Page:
Table of Contents Table of Contents
Previous Page  83 / 904 Next Page
Information
Show Menu
Previous Page 83 / 904 Next Page
Page Background

The Profession of Faith

83

by the sins of all men—God, by his grace that “abounded all the

more,”

179

brought the greatest of goods: the glorification of Christ

and our redemption. But for all that, evil never becomes a good.

313

“We know that in everything God works for good for those

who love him.”

180

The constant witness of the saints confirms this

truth:

St. Catherine of Siena said to “those who are scandalized and

rebel against what happens to them”: “Everything comes

from love, all is ordained for the salvation of man, God does

nothing without this goal in mind.”

181

St. Thomas More, shortly before his martyrdom, consoled

his daughter: “Nothing can come but that that God wills.

And I make me very sure that whatsoever that be, seem it

never so bad in sight, it shall indeed be the best.”

182

Dame Julian of Norwich: “Here I was taught by the grace of

God that I should steadfastly keep me in the faith . . . and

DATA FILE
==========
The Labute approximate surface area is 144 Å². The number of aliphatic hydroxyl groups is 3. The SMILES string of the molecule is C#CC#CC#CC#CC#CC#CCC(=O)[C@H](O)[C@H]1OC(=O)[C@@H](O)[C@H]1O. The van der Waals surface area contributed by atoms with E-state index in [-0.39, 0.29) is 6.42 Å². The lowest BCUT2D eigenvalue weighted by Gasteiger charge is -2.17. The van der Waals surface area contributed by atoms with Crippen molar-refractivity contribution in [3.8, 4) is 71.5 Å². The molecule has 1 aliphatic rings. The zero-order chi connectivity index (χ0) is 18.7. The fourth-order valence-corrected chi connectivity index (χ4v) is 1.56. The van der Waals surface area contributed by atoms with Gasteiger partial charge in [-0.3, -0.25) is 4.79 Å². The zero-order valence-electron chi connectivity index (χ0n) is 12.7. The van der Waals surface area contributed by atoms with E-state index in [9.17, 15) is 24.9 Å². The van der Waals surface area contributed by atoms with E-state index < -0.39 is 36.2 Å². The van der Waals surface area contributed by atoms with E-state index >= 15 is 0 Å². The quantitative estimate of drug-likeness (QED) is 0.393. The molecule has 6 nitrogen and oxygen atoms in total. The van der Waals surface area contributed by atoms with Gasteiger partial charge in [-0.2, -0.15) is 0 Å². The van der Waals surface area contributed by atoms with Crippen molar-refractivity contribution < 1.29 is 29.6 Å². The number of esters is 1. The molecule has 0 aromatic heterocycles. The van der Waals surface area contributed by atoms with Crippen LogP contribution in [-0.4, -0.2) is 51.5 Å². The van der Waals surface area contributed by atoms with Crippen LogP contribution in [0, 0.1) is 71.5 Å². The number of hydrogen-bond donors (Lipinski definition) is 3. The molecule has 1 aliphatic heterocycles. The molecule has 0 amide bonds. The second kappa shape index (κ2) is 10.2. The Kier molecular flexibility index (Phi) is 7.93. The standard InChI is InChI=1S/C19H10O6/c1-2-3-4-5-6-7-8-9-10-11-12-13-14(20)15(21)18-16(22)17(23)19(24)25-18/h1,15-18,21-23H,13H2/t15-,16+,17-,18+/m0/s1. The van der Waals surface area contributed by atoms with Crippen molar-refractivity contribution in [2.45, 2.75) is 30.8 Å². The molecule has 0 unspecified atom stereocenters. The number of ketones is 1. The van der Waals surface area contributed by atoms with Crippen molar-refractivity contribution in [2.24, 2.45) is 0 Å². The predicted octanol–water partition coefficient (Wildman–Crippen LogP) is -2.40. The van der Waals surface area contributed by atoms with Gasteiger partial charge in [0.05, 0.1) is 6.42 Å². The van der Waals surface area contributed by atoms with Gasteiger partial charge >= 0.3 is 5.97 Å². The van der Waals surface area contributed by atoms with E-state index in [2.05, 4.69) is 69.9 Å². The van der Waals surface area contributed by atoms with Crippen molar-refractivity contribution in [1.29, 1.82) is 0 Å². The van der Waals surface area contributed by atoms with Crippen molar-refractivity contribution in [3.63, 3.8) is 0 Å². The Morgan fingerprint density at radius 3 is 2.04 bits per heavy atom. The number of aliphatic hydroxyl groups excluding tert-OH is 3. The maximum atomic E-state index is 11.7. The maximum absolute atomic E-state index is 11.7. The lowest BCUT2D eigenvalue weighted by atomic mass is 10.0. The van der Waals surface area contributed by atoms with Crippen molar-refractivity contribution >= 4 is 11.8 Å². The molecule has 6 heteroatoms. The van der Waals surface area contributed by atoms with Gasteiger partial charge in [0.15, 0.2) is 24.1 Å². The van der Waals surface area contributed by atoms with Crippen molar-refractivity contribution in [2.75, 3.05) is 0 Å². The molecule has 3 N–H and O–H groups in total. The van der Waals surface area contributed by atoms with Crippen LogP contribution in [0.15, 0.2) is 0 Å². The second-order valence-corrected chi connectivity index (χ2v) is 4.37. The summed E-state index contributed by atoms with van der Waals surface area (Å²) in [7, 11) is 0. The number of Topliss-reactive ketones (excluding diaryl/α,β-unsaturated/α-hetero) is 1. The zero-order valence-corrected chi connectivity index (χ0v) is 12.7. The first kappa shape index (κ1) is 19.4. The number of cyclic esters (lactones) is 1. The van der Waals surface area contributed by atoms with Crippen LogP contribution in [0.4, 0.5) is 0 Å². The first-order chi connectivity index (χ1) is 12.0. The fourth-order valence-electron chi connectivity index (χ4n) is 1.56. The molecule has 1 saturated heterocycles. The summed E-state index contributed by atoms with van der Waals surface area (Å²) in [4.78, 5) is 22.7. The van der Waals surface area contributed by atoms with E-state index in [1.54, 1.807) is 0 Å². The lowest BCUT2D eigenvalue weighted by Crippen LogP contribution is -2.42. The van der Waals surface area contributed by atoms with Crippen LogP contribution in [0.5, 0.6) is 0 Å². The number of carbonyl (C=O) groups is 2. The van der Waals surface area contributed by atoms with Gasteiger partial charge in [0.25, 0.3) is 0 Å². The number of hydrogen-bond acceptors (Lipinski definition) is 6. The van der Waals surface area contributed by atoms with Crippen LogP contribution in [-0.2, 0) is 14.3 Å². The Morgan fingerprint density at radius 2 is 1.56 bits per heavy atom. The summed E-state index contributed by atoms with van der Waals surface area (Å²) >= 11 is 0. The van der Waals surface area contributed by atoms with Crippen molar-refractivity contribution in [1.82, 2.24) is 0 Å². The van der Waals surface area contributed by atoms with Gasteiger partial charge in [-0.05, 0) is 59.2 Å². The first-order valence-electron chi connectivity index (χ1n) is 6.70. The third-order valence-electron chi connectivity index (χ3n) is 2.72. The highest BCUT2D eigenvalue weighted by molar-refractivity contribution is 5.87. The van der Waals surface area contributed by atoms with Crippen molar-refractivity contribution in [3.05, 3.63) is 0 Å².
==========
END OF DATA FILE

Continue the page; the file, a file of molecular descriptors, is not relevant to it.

that at the same time I should takemy stand on and earnestly

believe in what our Lord shewed in this time—that ‘all

manner [of] thing shall be well.’”

183

314

We firmly believe that God is master of the world and of

its history. But the ways of his providence are often unknown to

us. Only at the end, when our partial knowledge ceases, when we

see God “face to face,”

184

will we fully know the ways by which—

even through the dramas of evil and sin—God has guided his

creation to that definitive sabbath rest

185

for which he created

heaven and earth.

IN BRIEF

315

In the creation of the world and of man, God gave the

first and universal witness to his almighty love and his

wisdom, the first proclamation of the “plan of his

loving goodness,” which finds its goal in the new

creation in Christ.

179 Cf.

Rom

5:20.

180 Rom 8:28.

181 St. Catherine of Siena,

Dialogue on Providence,

ch. IV, 138.

182

The Correspondence of Sir Thomas More,

ed. Elizabeth F. Rogers (Princeton:

Princeton University Press, 1947), letter 206, lines 661-663.

183 Julian of Norwich,

The Revelations of Divine Love,

tr. James Walshe, SJ

(London: 1961), ch. 32, 99-100.

184

1 Cor

13:12.

185 Cf.

Gen

2:2.

1994

227

1040

2550